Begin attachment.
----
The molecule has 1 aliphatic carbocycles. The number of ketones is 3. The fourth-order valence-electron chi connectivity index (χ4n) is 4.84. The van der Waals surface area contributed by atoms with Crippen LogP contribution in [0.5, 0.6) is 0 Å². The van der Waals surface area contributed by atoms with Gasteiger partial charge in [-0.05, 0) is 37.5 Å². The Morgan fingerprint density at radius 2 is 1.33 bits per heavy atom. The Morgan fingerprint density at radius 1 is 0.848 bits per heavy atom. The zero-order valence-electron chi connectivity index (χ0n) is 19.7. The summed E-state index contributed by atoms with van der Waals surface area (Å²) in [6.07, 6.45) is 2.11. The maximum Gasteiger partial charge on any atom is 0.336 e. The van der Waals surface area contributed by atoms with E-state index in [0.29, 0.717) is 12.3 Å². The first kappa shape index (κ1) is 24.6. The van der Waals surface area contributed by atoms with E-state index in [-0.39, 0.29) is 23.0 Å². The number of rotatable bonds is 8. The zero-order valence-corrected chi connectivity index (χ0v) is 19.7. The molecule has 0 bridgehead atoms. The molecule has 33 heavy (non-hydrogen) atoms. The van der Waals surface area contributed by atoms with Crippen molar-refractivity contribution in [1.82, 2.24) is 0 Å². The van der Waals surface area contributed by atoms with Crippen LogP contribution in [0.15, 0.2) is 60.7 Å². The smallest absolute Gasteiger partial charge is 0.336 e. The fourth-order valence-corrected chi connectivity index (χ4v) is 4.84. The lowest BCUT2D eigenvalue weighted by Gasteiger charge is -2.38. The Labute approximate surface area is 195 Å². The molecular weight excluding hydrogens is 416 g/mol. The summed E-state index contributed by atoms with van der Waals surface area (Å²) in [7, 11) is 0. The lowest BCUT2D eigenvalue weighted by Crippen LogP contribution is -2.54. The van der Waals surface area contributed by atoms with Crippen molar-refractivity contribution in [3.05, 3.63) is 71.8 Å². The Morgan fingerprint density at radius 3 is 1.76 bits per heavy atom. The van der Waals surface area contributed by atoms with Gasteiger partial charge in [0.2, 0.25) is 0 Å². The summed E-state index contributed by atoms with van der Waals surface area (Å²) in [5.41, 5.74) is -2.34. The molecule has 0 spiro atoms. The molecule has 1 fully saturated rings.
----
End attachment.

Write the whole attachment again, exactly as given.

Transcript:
The molecule has 1 aliphatic carbocycles. The number of ketones is 3. The fourth-order valence-electron chi connectivity index (χ4n) is 4.84. The van der Waals surface area contributed by atoms with Crippen LogP contribution in [0.5, 0.6) is 0 Å². The van der Waals surface area contributed by atoms with Gasteiger partial charge in [-0.05, 0) is 37.5 Å². The Morgan fingerprint density at radius 2 is 1.33 bits per heavy atom. The Morgan fingerprint density at radius 1 is 0.848 bits per heavy atom. The zero-order valence-electron chi connectivity index (χ0n) is 19.7. The summed E-state index contributed by atoms with van der Waals surface area (Å²) in [6.07, 6.45) is 2.11. The maximum Gasteiger partial charge on any atom is 0.336 e. The van der Waals surface area contributed by atoms with E-state index in [0.29, 0.717) is 12.3 Å². The first kappa shape index (κ1) is 24.6. The van der Waals surface area contributed by atoms with E-state index in [-0.39, 0.29) is 23.0 Å². The number of rotatable bonds is 8. The zero-order valence-corrected chi connectivity index (χ0v) is 19.7. The molecule has 0 bridgehead atoms. The molecule has 33 heavy (non-hydrogen) atoms. The van der Waals surface area contributed by atoms with Crippen molar-refractivity contribution in [1.82, 2.24) is 0 Å². The van der Waals surface area contributed by atoms with Crippen LogP contribution in [0.15, 0.2) is 60.7 Å². The smallest absolute Gasteiger partial charge is 0.336 e. The fourth-order valence-corrected chi connectivity index (χ4v) is 4.84. The lowest BCUT2D eigenvalue weighted by Gasteiger charge is -2.38. The Labute approximate surface area is 195 Å². The molecular weight excluding hydrogens is 416 g/mol. The summed E-state index contributed by atoms with van der Waals surface area (Å²) in [7, 11) is 0. The lowest BCUT2D eigenvalue weighted by Crippen LogP contribution is -2.54. The van der Waals surface area contributed by atoms with Crippen molar-refractivity contribution in [3.05, 3.63) is 71.8 Å². The Morgan fingerprint density at radius 3 is 1.76 bits per heavy atom. The van der Waals surface area contributed by atoms with Gasteiger partial charge in [0.2, 0.25) is 0 Å². The summed E-state index contributed by atoms with van der Waals surface area (Å²) in [5.41, 5.74) is -2.34. The molecule has 0 spiro atoms. The molecule has 1 fully saturated rings.